Back in 2013, when David Ewalt’s Of Dice and Men came out, I had not played Dungeons and Dragons in probably twenty years. I had no expectation of ever playing again, and only picked the book up out of nostalgia for my misspent youth. But by the time I got around to reading it, I was back in the game and stumbling my way through a new campaign, bolstered mightily by the mercy of some friends who had never stopped playing. Let’s face it, David Ewalt speaks true when he says that “the system encourages long-term engagement, and its one reason why D&D fans are particularly devoted to their hobby” (96). Somehow, despite growing up and assuming our adult responsibilities, a great many of us cannot say a permanent goodbye to D&D.

“The people you play games with become your clan.  They share your experiences, know your strengths and weaknesses, and help protect you from a dangerous world.” –David Ewalt, Of Dice and Men

Ewalt describes a similar trajectory for himself, and uses that as the peg to hang his narrative on. A substantial amount of the book is illustrated with passages describing Ewalt’s reintroduction to the game, his fellow players (including both their real-world jobs and their characters’ professions), and his current, ongoing campaign. Much like Shakespeare, these passages play a whole lot better than they read. This is not his fault, nor is it a criticism. D&D, no matter the version in use, is meant to be lived.

Ewalt’s style is light, quippy and a little snarky (“D&D scenarios are the microwave dinners of the role-playing world” (100)), but he covers a lot of ground. He starts his journey with a brief history of chess and that game’s evolution into progressively more elaborate war games—from strategy-based systems to miniature-fueled reenactments. He outlines the development of a scattered historical gaming community brought together at conventions. And then he introduces us to the young Gary Gygax, who was deeply into historical gaming before he discovered the joy of gaming and turned it into his life’s work.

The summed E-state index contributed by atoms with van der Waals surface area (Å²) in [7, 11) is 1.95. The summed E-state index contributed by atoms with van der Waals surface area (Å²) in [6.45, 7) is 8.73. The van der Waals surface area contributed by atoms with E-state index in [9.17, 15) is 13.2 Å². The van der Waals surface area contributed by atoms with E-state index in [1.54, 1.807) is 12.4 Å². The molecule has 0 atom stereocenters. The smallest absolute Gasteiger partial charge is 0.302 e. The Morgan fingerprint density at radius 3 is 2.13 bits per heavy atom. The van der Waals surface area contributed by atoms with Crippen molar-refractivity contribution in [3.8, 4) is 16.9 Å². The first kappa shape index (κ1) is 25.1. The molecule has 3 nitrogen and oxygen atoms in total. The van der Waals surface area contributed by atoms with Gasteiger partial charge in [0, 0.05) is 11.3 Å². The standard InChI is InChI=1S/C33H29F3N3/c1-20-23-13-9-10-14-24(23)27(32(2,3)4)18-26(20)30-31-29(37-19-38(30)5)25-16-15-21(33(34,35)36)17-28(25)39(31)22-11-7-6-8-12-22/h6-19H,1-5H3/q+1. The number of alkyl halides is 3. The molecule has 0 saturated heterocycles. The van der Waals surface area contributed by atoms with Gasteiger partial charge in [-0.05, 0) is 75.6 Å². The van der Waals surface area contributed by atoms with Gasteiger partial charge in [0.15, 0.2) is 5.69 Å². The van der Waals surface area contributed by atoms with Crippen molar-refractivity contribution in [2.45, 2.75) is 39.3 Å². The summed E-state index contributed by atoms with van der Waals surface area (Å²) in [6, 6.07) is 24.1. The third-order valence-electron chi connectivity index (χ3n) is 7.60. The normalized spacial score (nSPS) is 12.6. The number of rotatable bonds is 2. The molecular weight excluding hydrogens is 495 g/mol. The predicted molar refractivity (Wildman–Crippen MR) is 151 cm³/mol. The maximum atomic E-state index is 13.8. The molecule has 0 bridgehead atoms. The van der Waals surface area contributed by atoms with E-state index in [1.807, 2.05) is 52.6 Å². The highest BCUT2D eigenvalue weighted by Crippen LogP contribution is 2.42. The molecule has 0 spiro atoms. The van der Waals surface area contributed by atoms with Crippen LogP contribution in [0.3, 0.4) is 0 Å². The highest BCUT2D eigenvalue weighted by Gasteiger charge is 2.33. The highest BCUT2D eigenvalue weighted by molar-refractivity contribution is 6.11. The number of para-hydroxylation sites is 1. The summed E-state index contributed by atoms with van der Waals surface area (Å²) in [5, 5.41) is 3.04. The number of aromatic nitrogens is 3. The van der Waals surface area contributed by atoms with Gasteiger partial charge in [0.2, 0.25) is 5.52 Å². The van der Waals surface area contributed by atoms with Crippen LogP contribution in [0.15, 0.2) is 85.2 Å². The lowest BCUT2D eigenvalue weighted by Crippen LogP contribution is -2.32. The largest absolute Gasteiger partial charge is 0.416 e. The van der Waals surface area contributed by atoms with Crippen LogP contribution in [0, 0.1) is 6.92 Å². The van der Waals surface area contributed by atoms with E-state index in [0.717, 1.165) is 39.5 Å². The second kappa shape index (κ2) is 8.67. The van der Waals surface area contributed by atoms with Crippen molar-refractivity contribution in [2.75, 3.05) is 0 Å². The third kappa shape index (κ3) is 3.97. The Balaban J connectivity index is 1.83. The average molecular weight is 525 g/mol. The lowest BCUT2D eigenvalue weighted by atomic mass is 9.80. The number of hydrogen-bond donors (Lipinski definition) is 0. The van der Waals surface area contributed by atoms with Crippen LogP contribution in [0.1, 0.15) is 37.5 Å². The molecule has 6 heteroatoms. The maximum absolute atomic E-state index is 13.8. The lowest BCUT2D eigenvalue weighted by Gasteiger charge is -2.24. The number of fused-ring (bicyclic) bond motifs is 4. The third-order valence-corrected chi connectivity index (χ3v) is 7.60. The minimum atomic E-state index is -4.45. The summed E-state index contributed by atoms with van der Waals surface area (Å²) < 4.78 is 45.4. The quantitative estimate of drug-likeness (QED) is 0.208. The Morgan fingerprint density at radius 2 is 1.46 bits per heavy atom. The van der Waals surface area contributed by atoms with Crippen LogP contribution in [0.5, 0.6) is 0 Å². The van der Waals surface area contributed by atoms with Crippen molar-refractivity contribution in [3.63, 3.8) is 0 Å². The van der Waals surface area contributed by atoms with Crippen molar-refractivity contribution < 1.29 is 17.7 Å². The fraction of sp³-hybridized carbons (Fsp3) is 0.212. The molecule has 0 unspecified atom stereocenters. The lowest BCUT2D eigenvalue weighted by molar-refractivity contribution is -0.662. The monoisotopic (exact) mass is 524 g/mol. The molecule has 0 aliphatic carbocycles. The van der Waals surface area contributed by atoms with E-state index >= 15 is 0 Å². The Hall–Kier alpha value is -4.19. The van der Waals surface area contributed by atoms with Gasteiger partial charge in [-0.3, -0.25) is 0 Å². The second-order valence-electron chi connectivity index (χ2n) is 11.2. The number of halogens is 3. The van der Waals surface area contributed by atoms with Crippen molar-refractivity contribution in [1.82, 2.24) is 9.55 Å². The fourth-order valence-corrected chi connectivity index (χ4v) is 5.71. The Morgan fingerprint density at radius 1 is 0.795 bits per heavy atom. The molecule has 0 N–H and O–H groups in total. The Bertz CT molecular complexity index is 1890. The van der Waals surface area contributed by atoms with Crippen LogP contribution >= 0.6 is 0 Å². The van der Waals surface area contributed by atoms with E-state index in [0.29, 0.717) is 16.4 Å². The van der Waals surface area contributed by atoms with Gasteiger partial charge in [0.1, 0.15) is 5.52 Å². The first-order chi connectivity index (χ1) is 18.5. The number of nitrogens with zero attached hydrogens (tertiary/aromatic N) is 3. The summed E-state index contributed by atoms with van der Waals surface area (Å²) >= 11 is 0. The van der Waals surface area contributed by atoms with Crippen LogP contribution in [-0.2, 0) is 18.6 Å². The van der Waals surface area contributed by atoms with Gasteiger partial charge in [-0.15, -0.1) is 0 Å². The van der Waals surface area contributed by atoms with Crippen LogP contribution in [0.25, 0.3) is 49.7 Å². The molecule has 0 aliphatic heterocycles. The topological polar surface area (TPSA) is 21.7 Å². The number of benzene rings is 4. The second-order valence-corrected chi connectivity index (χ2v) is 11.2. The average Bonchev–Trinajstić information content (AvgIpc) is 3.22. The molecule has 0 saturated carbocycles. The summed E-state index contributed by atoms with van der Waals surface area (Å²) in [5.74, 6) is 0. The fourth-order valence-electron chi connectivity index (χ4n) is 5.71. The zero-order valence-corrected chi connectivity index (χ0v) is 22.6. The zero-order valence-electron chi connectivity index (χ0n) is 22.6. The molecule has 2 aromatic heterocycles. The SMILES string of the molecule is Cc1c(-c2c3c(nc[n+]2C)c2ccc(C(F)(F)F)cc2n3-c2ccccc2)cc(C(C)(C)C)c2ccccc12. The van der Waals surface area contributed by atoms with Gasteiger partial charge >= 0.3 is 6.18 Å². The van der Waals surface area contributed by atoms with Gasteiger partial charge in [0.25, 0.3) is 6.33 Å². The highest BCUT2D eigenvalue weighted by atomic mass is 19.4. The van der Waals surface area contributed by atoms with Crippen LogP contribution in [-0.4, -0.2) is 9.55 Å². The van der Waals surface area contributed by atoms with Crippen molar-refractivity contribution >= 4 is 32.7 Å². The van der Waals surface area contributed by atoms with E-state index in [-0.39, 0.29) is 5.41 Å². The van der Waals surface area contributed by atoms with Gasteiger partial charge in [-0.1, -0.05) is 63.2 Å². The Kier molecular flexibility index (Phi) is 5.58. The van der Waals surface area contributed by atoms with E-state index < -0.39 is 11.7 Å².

Ewalt also gets into the politics behind the scenes of the game at TSR, the personal and business conflicts, the royalty issues, the copyright infringement cases (both by and against TSR and Co.), and the creep toward mainstream popularity and mass-market merchandising that might ring a little strangely for the hard-core among us. He includes the financial mishandling and collapse of TSR, Gygax’s death, and the survival of D&D through its purchase by Wizards of the Coast. Of course, all this is all related in the same adventurous tone as his campaign recollections. It goes down easy.

He even touches briefly on live-action role playing, but until he needed to research it had never done it, and sees it as something ‘other’ than a traditional RPG. The friends I had who were involved in LARPs did not do tabletop games, so Ewalt may be on to something, there.

And because you cannot discuss D&D without it, Ewalt reviews the dark time in the nineteen eighties when the game and its players became synonymous with the seduction of black magic and insanity. This particular slice of awfulness was served during my prime playing days, when Tipper Gore and other parental McCarthyites became determined to save us all from the overblown, misunderstood, and purely imaginary dangers that RPGs and heavy metal music were blamed for promoting.

As a player himself, Ewalt understands very well the group dynamics that are the heart of the game. He describes familiar personality types that just don’t fit anywhere, even in the odd assemblage that is a gaming group. But he also describes quite vividly the emotional bonds that hold even the prickliest mix of players together: “even when a game is over, the bonds that have been created persist…The people you play games with become your clan.  They share your experiences, know your strengths and weaknesses, and help protect you from a dangerous world” (119).

To sum it up: Of Dice and Men is a light yet reasonably comprehensive read written by a person who loves Dungeons and Dragons and always has. Ewalt hits most of the major points of the game, its major contributors, and its development without ever bogging down or preaching it. If you want a refresher course in why you also love playing D&D, this may be exactly the book for you.